Author Archives: Mayo

The First Eye-Opener: Error Probing Tools vs Logics of Evidence (Excursion 1 Tour II)

1.4, 1.5

In Tour II of this first Excursion of Statistical Inference as Severe Testing: How to Get Beyond the Statistics Wars (SIST, 2018, CUP),  I pull back the cover on disagreements between experts charged with restoring integrity to today’s statistical practice. Some advised me to wait until later (in the book) to get to this eye-opener. Granted, the full story involves some technical issues, but after many months, I think I arrived at a way to get to the heart of things informally (with a promise of more detailed retracing of steps later on). It was too important not to reveal right away that some of the most popular “reforms” fall down on the job even with respect to our most minimal principle of evidence (you don’t have evidence for a claim if little if anything has been done to probe the ways it can be flawed).  Continue reading

Categories: Error Statistics, law of likelihood, SIST | 14 Comments

The Current State of Play in Statistical Foundations: A View From a Hot-Air Balloon


Continue to the third, and last stop of Excursion 1 Tour I of Statistical Inference as Severe Testing: How to Get Beyond the Statistics Wars (2018, CUP)–Section 1.3. It would be of interest to ponder if (and how) the current state of play in the stat wars has shifted in just one year. I’ll do so in the comments. Use that space to ask me any questions.

How can a discipline, central to science and to critical thinking, have two methodologies, two logics, two approaches that frequently give substantively different answers to the same problems? … Is complacency in the face of contradiction acceptable for a central discipline of science? (Donald Fraser 2011, p. 329)

We [statisticians] are not blameless … we have not made a concerted professional effort to provide the scientific world with a unified testing methodology. (J. Berger 2003, p. 4)

Continue reading

Categories: Statistical Inference as Severe Testing | 3 Comments

Severity: Strong vs Weak (Excursion 1 continues)


Marking one year since the appearance of my book: Statistical Inference as Severe Testing: How to Get Beyond the Statistics Wars (2018, CUP), let’s continue to the second stop (1.2) of Excursion 1 Tour 1. It begins on p. 13 with a quote from statistician George Barnard. Assorted reflections will be given in the comments. Ask me any questions pertaining to the Tour.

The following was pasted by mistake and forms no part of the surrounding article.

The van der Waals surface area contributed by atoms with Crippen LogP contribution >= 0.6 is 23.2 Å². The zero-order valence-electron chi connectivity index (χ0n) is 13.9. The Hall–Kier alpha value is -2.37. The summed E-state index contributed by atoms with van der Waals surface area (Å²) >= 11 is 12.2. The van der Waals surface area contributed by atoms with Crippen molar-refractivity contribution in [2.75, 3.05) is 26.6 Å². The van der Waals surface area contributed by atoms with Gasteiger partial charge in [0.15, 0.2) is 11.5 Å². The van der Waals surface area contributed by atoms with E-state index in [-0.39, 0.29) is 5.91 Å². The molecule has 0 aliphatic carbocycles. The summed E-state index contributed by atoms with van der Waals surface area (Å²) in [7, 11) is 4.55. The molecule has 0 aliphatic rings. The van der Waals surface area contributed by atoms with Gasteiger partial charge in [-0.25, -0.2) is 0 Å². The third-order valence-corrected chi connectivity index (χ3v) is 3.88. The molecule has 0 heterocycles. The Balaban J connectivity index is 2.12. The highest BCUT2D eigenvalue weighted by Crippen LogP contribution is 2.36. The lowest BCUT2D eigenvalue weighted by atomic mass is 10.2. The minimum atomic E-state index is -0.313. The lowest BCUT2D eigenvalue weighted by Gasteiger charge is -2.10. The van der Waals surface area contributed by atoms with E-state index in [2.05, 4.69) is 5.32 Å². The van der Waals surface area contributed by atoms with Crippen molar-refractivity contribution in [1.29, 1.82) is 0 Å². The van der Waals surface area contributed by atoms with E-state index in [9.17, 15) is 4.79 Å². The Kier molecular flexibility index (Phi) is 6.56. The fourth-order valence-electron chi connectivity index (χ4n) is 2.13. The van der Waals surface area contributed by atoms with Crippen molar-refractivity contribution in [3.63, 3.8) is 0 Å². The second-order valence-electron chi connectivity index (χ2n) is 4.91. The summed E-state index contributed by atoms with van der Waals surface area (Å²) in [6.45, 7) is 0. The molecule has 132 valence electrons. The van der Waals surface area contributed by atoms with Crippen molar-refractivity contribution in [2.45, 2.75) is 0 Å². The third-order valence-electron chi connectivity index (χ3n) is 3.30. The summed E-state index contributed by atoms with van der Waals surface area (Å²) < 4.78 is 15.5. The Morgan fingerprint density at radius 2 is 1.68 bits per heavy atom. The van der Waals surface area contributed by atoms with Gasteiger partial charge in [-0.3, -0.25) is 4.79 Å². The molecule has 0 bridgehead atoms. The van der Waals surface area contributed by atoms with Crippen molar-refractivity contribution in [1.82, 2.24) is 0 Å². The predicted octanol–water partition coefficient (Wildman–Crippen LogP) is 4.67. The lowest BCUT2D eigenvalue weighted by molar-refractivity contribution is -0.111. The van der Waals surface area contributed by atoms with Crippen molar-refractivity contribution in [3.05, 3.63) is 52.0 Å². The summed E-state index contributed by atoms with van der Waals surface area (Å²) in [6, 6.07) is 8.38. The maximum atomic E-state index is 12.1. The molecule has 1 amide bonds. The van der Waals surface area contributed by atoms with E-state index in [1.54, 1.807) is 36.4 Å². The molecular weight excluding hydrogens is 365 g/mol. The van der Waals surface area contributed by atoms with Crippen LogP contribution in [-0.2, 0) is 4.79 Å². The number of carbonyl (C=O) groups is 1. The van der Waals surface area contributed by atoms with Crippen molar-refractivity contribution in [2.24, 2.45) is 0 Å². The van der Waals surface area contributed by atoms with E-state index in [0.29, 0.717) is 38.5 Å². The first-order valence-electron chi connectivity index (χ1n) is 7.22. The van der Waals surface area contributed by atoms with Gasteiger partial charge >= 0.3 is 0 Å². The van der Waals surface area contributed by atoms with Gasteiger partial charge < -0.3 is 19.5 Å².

• I shall be concerned with the foundations of the subject. But in case it should be thought that this means I am not here strongly concerned with practical applications, let me say right away that confusion about the foundations of the subject is responsible, in my opinion, for much of the misuse of the statistics that one meets in fields of application such as medicine, psychology, sociology, economics, and so forth. (George Barnard 1985, p. 2)

Continue reading

Categories: Statistical Inference as Severe Testing | 5 Comments

How My Book Begins: Beyond Probabilism and Performance: Severity Requirement

This week marks one year since the general availability of my book: Statistical Inference as Severe Testing: How to Get Beyond the Statistics Wars (2018, CUP). Here’s how it begins (Excursion 1 Tour 1 (1.1)). Material from the preface is here. I will sporadically give some “one year later” reflections in the comments. I invite readers to ask me any questions pertaining to the Tour.

The journey begins..(1.1)

I’m talking about a specific, extra type of integrity that is [beyond] not lying, but bending over backwards to show how you’re maybe wrong, that you ought to have when acting as a scientist. (Feynman 1974/1985, p. 387)

It is easy to lie with statistics. Or so the cliché goes. It is also very difficult to uncover these lies without statistical methods – at least of the right kind. Self- correcting statistical methods are needed, and, with minimal technical fanfare, that’s what I aim to illuminate. Since Darrell Huff wrote How to Lie with Statistics in 1954, ways of lying with statistics are so well worn as to have emerged in reverberating slogans:

  • Association is not causation.